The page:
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Urinary Tract Infections (UTIs)

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Urinary Tract Infections (UTIs) Introduction * UTIs are common, especially among women * UTIs in men are less common ... – PowerPoint PPT presentation

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Title: Urinary Tract Infections (UTIs)


1
  • ??? ???? ??????? ???????

2
  • Urinary Tract Infections (UTIs)

3
Introduction
  • UTIs are common, especially among women
  • UTIs in men are less common and primarily
  • occur after 50 years of age
  • UTIs infection usually occur by ascending
    route (urethra to bladder)
  • UTIs infection is less common by haematogenous
    spread (kidney)
  • UTIs occur in two general settings
    community-acquired and hospital (nosocomially)
    acquired

4
Definitions
  • Urethritis Infection of anterior urethral
    tract
  • dysuria, urgency
  • and frequency of
    micturition
  • - Dysuria (burning
    pain on passing urine)
  • - Urgency (the urgent need to
    pas urine)
  • - Frequency of micturition ???? ???? ??????
  • Cystitis Infection of urinary bladder
  • dysuria, frequency, pyuria
    and
  • haematuria
  • Bacteriuria Presence of bacteria in urine
  • A count of 10? organisms/ml or more in urine
  • Pyuria Presence of pus in urine
  • (more than 10 cells/HPF)

5
Etiology Of Urinary Tract Infections
  • Causative organisms
  • Escherichia coli
  • Klebsiella,
    proteus and pseudomonas
  • 1- Bacterial S. aureus, S.
    epidermidis and S. saprophyticus
  • Enterococci
    (Strept. faecalis)
  • Mycobacterium
    tuberculosis
  • Chlamydia
    trachomatis, Mycoplasma
  • 2- Viral Rubella, Mumps and
    HIV
  • 3- Fungal Candida, Histoplasma
    capsulatum
  • 4- Protozoal T. vaginalis, S.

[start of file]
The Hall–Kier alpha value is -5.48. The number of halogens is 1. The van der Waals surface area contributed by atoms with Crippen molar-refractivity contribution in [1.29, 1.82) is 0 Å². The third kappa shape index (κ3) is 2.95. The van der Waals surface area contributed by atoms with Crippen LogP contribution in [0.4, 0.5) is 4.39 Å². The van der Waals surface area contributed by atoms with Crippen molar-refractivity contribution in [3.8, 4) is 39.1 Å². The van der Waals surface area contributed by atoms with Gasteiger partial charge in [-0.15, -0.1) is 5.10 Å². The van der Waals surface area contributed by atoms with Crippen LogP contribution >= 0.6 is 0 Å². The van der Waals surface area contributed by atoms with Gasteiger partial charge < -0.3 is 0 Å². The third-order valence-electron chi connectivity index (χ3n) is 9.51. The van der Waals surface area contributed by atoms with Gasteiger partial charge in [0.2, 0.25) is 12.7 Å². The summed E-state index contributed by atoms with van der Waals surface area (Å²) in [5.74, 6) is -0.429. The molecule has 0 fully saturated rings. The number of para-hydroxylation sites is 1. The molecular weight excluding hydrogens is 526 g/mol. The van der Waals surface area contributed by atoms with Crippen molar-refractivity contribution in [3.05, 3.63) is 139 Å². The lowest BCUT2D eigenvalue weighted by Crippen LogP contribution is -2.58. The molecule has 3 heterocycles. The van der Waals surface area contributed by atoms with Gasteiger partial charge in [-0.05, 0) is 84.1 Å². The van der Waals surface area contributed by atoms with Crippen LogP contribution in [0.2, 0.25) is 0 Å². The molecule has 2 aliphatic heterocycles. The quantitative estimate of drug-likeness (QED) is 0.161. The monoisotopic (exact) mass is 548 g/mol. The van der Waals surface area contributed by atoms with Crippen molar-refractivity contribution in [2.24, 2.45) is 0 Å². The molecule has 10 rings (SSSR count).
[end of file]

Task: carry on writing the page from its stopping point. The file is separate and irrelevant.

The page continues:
haematobium

6
Notes on pathogens
  • Escherichia coli the commonest urinary
    pathogen
  • causing 60-90 of urinary infections
  • Pseudomonas, Proteus, Klebsiella and S. aureus
  • are associated with hospital acquired
    infections because their resistance to
    antibiotics favor their selection in hospital
    patients
  • (catheterization, gynaecological surgery)
  • Proteus infections are associated with renal
    stones
  • Proteus produce a potent urease which act on
    ammonia, rendering the urine alkaline
  • S. saprohyticus infections are found in
  • sexually active young women

7
Notes on pathogens
  • Candida urinary infection is usually found in
    diabetic patients and immunosuppression
  • Infection of the anterior urinary tract
    (urethritis) is mainly caused by N. gonorrhoae,
    staphylococci, streptococci and chlamydiae
  • M. tuberculosis is carried in blood to kidney
    from another site of infection
  • (e.g. respiratory T.B.)

8
Mechanical And Functional Factors Predispose to
UTI
  • Disruption of urine flow or complete emptying
    of bladder
  • - Pregnancy - Renal stones -Tumor
  • - Prostate hypertrophy - Strictures
    narowing of ureter
  • Loss of neurologic control of bladder and
    sphincters
  • Paraplegia, and multiple sclerosis
  • Paraplegia ??? ???? ?? ???????
  • multiple sclerosis ????? ???? ??? ????? ????
    ?????
  • Vesicouretral reflux
  • (reflux of urine from bladder up the ureter)
  • Anatomic abnormalities in children
  • Catheterization facilitate bacterial access to
    bladder
  • - During insertion
  • - In situ, bacteria access to bladder

9